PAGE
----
Critics’ Picks

  • Cinga Samson, iRhorho 2, 2019, oil on canvas, 33 x 25 x 2 1/2".

    Cinga Samson

    blank projects
    10 Lewin Street, Woodstock
    May 30–July 27

    Beauty is a key aspiration for Cinga Samson, whose exhibition “NaluLwandle, NaliKhaya” (Here’s the Sea, Here’s Home) includes his lauded Afro-gothic portraits of lone, blank-eyed male subjects. Stylistically, Samson’s flatly painted canvases, with their clearly delineated figures in architectonic landscapes, sit somewhere between the magical amateurism of Henri Rousseau and the gregarious figuration of Kerry James Marshall. iRhorho 1–6 (all works 2019) comprises six three-quarter portraits of young men posed in generic rural landscapes, though the scenography is less important than the brilliantly observed minutiae that complicate each work: an untied belt, a half-peeled fruit, a pair of purple sneakers, a cocktail umbrella. A crepuscular study of a shirtless man wearing only a gold chain (isibawu 3) tantalizes for its stripped-down simplicity and seductive pageant of campy exuberance, comportment, and fragility.

    The centerpieces of this exhibition are three large canvases, Izilo Zomlambo 1–3, that loosely reimagine a traumatic family story of an aunt who drowned but was later resurrected from the dead by a shaman. The rural context of the original tale has, however, been given a makeover. Working with a group of friends wearing only distressed blue jeans and the odd scarf, the artist choreographed a sequence of portraits on a beach at Bakoven, an exclusive Atlantic suburb of Cape Town, which Samson translated into enigmatic tableaux vivants in his studio. Izilo Zomlambo 2 depicts a central figure ritualistically holding a human skull and flanked by twelve youths; two lilac flowers arc through the gray sky. These ambitious new works invoke Paul Cézanne’s The Large Bathers, 1898, but also recall the oeuvre of Deborah Poynton, a contemporary realist painter who typically portrays her white subjects in verdant Cape Town settings. Samson similarly transforms an exclusive littoral into a magical elsewhere in which youth, community, sacrament, and beauty coincide.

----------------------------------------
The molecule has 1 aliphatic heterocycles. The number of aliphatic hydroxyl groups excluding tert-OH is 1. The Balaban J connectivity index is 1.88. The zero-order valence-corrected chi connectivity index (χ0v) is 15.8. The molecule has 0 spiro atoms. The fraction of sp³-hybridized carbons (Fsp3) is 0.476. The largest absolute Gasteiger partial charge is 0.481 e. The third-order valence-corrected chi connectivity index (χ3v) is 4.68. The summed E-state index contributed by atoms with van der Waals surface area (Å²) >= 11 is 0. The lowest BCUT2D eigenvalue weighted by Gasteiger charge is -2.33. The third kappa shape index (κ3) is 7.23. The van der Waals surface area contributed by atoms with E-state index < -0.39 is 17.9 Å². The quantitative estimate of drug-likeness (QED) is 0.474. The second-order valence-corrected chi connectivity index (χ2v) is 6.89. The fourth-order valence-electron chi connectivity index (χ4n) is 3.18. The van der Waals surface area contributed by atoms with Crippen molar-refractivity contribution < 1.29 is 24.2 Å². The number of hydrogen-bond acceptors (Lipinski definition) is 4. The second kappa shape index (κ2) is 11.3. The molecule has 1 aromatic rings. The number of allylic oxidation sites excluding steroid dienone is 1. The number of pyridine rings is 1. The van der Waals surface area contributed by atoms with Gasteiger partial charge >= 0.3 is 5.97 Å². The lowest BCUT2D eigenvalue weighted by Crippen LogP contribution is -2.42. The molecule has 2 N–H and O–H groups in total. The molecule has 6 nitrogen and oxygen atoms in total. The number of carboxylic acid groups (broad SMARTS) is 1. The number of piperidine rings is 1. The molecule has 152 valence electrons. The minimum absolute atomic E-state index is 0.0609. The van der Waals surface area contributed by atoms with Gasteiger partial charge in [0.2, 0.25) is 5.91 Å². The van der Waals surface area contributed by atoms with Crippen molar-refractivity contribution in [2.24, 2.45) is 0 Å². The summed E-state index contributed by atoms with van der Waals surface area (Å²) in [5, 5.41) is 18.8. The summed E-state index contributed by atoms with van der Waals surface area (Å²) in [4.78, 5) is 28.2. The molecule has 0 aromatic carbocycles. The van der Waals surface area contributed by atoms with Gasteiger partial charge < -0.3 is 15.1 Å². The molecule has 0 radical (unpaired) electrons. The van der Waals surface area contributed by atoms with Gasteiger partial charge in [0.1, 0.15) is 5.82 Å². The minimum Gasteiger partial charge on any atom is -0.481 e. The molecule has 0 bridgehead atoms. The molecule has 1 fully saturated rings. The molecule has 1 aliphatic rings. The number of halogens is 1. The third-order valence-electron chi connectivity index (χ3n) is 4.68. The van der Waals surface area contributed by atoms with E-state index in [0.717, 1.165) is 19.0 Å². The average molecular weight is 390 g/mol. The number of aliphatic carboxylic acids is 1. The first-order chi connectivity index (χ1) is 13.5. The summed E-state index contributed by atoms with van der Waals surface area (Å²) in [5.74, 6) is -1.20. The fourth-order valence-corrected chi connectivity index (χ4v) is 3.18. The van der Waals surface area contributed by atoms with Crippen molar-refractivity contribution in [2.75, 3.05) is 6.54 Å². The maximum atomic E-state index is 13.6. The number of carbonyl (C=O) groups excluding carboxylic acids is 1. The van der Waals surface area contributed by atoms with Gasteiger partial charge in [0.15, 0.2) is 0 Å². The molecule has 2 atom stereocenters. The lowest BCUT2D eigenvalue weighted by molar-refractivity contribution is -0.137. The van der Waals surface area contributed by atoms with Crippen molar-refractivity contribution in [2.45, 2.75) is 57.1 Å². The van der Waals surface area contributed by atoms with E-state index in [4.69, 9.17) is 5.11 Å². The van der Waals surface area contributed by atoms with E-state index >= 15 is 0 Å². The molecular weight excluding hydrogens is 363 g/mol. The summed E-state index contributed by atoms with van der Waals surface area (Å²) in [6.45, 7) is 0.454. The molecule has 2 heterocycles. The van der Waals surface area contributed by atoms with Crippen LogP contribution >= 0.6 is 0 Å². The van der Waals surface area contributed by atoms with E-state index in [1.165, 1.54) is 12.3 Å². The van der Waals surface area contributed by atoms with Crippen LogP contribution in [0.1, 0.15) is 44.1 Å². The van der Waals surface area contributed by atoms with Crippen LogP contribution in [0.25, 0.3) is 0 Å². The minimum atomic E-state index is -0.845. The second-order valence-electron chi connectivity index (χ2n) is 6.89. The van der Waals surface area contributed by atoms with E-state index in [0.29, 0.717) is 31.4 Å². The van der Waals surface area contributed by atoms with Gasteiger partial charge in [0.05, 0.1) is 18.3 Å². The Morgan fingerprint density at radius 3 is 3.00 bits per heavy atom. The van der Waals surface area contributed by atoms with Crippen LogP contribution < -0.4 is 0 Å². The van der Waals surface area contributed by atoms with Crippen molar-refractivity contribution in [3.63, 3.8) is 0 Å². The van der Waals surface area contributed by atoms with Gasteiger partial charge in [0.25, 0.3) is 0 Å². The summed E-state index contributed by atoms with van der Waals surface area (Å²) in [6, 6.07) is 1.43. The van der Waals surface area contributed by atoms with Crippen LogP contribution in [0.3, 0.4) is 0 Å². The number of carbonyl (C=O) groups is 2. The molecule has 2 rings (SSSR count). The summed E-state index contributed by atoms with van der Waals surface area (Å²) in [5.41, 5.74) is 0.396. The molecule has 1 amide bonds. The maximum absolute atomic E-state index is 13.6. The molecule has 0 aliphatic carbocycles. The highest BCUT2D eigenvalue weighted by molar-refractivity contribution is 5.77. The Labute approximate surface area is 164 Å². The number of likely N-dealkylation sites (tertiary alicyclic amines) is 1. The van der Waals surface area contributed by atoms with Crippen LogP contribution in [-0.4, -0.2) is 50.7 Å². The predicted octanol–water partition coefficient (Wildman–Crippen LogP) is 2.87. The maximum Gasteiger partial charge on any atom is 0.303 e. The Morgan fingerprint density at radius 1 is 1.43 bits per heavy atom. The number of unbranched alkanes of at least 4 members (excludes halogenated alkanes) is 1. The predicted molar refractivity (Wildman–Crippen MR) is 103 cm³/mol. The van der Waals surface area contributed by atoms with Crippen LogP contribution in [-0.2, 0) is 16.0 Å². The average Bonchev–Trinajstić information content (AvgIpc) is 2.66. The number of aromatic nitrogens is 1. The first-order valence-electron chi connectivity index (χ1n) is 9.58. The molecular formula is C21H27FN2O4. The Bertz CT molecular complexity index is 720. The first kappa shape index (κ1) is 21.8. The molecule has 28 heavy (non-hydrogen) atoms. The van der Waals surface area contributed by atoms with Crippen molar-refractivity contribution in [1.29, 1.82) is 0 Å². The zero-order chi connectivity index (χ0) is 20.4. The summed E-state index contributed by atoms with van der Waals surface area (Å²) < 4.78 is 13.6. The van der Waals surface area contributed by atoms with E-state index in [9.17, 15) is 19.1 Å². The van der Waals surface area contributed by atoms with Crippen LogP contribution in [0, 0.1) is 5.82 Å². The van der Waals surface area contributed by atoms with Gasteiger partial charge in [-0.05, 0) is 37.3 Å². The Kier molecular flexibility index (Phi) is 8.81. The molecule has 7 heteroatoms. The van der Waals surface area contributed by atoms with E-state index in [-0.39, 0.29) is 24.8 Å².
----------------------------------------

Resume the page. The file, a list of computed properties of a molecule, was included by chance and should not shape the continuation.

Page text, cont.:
• Loyiso Mkize, Exodus: The Heroic Age, 2018, ink on paper, 11 1/2 x 21'.

    “Still Here Tomorrow to High Five You Today”

    Zeitz Museum of Contemporary Art Africa
    V&A Waterfront, Silo District, S Arm Road
    January 30–June 30

    The wall texts for this exhibition of work by nearly two dozen artists engaging with African time, myth, and futurity draw from a durable pantheon of speculative thinkers—among them Ben Okri, Sun Ra, and Octavia Butler—to elaborate thematic displays spread throughout seven rooms. Curator Azu Nwagbogu extracted his title, however, from an eccentric monologue by the Royal Tart Toter, an aging gingerbread man in the animated series Adventure Time. The reference is fitting. Western pop flotsam has been washing up all across the globe for decades, including in pre-independence Senegal.

    Senegalese artist Abdoulaye Ndiaye’s twenty-three paintings from the 1940s and ’50s reproduce, in loose, signwriter’s freehand, buff superheroes, B-movie monsters, and, joyfully, the outraged moon first described by Georges Méliès. Abdoulaye’s panel paintings are installed adjacent to South African Loyiso Mkize’s ink-on-paper mural Exodus: The Heroic Age, 2018, a hagiography that includes Nelson Mandela, Mad Max-era Tina Turner, and Senegalese architect Pierre Goudiaby Atepa’s puzzling African Renaissance Monument in Dakar, here tweaked so that the central figure appears as a black Superman.

    Comics also inform the work of American Kumasi J. Barnett, whose neon text sculpture The Amazing Black Man, 2018, is a Pop counterpoint to South African Atang Tshikare’s seven painstaking drawings of hybrid animal-plant forms based on Tswana myth: Leano la polao (Underhanded Preying), 2018, depicts two subterranean figures with cloven hoofs. These headless beings resemble Tshikare’s biomorphic sculpture Itjhebe, 2018, made from wood, beads, and woven reeds. Two nearly canonical Afrofuturist works anchor the show: Kenyan director Wanuri Kahiu’s dystopian fantasy Pumzi, 2010, a short film about a dreamy botanist, and fourteen photographs from Cristina de Middel’s The Afronauts, 2012, a fantastical, multimedia retelling of the space age’s impact on Zambian science teacher Edward Makuka.